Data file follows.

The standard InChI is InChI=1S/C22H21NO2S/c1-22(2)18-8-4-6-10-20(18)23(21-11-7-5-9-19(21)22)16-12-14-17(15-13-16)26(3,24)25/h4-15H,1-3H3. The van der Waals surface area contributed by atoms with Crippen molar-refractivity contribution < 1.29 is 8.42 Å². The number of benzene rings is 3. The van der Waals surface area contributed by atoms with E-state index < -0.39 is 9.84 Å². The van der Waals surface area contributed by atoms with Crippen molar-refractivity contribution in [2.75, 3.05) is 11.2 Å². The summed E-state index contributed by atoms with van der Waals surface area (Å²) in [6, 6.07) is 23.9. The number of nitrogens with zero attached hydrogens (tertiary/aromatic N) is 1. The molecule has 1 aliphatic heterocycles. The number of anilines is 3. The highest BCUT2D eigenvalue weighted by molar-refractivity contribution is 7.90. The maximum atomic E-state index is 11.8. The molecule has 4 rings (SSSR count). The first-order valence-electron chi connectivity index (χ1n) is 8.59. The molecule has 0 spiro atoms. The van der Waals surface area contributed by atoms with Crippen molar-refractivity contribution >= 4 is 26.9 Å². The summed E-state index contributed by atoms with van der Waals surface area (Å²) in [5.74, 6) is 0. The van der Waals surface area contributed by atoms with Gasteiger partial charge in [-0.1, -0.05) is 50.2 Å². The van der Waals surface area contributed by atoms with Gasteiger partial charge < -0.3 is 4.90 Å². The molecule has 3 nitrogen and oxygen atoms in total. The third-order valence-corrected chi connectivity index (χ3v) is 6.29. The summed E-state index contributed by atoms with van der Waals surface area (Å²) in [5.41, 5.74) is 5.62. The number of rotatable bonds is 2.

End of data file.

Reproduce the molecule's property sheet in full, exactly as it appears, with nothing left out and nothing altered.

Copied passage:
The standard InChI is InChI=1S/C22H21NO2S/c1-22(2)18-8-4-6-10-20(18)23(21-11-7-5-9-19(21)22)16-12-14-17(15-13-16)26(3,24)25/h4-15H,1-3H3. The van der Waals surface area contributed by atoms with Crippen molar-refractivity contribution < 1.29 is 8.42 Å². The number of benzene rings is 3. The van der Waals surface area contributed by atoms with E-state index < -0.39 is 9.84 Å². The van der Waals surface area contributed by atoms with Crippen molar-refractivity contribution in [2.75, 3.05) is 11.2 Å². The summed E-state index contributed by atoms with van der Waals surface area (Å²) in [6, 6.07) is 23.9. The number of nitrogens with zero attached hydrogens (tertiary/aromatic N) is 1. The molecule has 1 aliphatic heterocycles. The number of anilines is 3. The highest BCUT2D eigenvalue weighted by molar-refractivity contribution is 7.90. The maximum atomic E-state index is 11.8. The molecule has 4 rings (SSSR count). The first-order valence-electron chi connectivity index (χ1n) is 8.59. The molecule has 0 spiro atoms. The van der Waals surface area contributed by atoms with Crippen molar-refractivity contribution >= 4 is 26.9 Å². The summed E-state index contributed by atoms with van der Waals surface area (Å²) in [5.74, 6) is 0. The van der Waals surface area contributed by atoms with Gasteiger partial charge in [-0.1, -0.05) is 50.2 Å². The van der Waals surface area contributed by atoms with Gasteiger partial charge < -0.3 is 4.90 Å². The molecule has 3 nitrogen and oxygen atoms in total. The third-order valence-corrected chi connectivity index (χ3v) is 6.29. The summed E-state index contributed by atoms with van der Waals surface area (Å²) in [5.41, 5.74) is 5.62. The number of rotatable bonds is 2.